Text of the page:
A Place at the Table
I recently celebrated the ninth annual Hatch family reunion on Cape Cod, my favorite family gathering. The Hatch family reunion pulls in aunts, uncles, cousins, nieces, brothers, sisters, nanas, as well as the spouses and children of previous marriages and new marriages, friends, neighbors, and innocent bystanders who just look hungry. The beer and wine flows, and pots of lobster, mussels, and corn bubble over the propane burners. While every family has its imperfections and awkward moments, the Hatch family reunion is always marked by a sense of abundant welcome and a noticeable ache for those who haven't made it to the table this year.
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In a similar vein, I recently started worshiping with a local ecumenical congregation sponsored by a group of Benedictine sisters. While the worship is decidedly Catholic in style, it is very ecumenical in practice with worship leaders from varying Christian traditions, an open welcome to members of the LGBT community who may have felt exiled in other churches, and the offer of open communion. It was this open table in particular that moved me so much when I first attended, and one of the key things that brings me back each week.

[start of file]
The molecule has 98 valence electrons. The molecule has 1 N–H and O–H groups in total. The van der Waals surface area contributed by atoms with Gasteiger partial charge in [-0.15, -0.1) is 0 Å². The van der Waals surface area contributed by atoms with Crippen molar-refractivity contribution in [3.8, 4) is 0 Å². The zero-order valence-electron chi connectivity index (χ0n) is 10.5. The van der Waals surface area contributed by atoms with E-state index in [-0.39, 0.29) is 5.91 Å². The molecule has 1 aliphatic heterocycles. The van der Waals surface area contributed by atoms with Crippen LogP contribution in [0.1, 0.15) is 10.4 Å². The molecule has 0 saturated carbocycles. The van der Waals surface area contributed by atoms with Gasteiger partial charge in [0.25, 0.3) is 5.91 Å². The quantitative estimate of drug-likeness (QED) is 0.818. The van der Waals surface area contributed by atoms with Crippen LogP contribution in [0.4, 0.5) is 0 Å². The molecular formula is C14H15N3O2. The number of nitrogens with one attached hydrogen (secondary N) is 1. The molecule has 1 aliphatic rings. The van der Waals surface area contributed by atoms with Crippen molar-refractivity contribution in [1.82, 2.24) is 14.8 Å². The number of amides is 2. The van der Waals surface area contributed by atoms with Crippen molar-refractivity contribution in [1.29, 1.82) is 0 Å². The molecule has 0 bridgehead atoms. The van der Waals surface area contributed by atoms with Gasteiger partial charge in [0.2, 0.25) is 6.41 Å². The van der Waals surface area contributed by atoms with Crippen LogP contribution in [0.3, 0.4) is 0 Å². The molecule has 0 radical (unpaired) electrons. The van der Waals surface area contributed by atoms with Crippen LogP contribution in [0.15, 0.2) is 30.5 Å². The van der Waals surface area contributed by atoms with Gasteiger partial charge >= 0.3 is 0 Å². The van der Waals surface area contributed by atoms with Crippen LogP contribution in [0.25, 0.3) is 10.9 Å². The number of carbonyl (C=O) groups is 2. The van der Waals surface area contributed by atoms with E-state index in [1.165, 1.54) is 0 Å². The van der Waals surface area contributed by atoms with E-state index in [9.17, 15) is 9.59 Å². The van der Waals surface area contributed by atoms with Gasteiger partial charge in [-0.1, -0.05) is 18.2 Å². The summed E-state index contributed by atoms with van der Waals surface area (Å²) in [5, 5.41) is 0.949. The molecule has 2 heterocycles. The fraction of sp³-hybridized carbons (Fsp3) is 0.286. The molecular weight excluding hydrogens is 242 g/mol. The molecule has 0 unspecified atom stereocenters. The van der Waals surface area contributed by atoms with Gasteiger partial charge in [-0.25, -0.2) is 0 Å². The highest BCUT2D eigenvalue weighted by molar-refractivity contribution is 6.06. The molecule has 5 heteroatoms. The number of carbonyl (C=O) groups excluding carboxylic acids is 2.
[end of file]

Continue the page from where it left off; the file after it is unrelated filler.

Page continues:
The charm of the Eucharist, for me, is the radical implication of God-with-us, the creator of the universe fully present in ordinary bread and wine, passed from hand to hand. The humility and gentleness inherent in such an act makes it seem counter-intuitive to me to withhold that gift from anyone who presents herself for it. Issues of politics and votes and human-made divisions of sects seem so trivial compared to that love. Denial seems so cruel in the face of such aching human need.
Do I dare, then, to say that perhaps the Roman Catholic Church could take a cue from as motley a bunch of heathens as the Hatch clan or a small group of renegades in the woods of Wisconsin? Perhaps. All I know is that whenever I break bread, or crack a lobster shell, in community with others as imperfect and hungry as myself, I feel the presence of the Divine so tangibly I can almost touch it, hold it in my hands, and swallow it whole.
Johanna Hatch is a feminist activist, writer, and amateur hagiographer. She currently resides in Wisconsin with her spouse Evan, and their mostly blind dachshund. They eagerly await the arrival their newest family member in mid-November. Johanna will be presenting a prayer session, "Women Mystics for Today," at the national Call to Action conference. This post first appeared on From The Pews in the Back, a blog based on a book by the same name, written by young women in their 20s and 30s about their experiences in Catholicism. For more on the book, including ordering information, visit the Liturgical Press.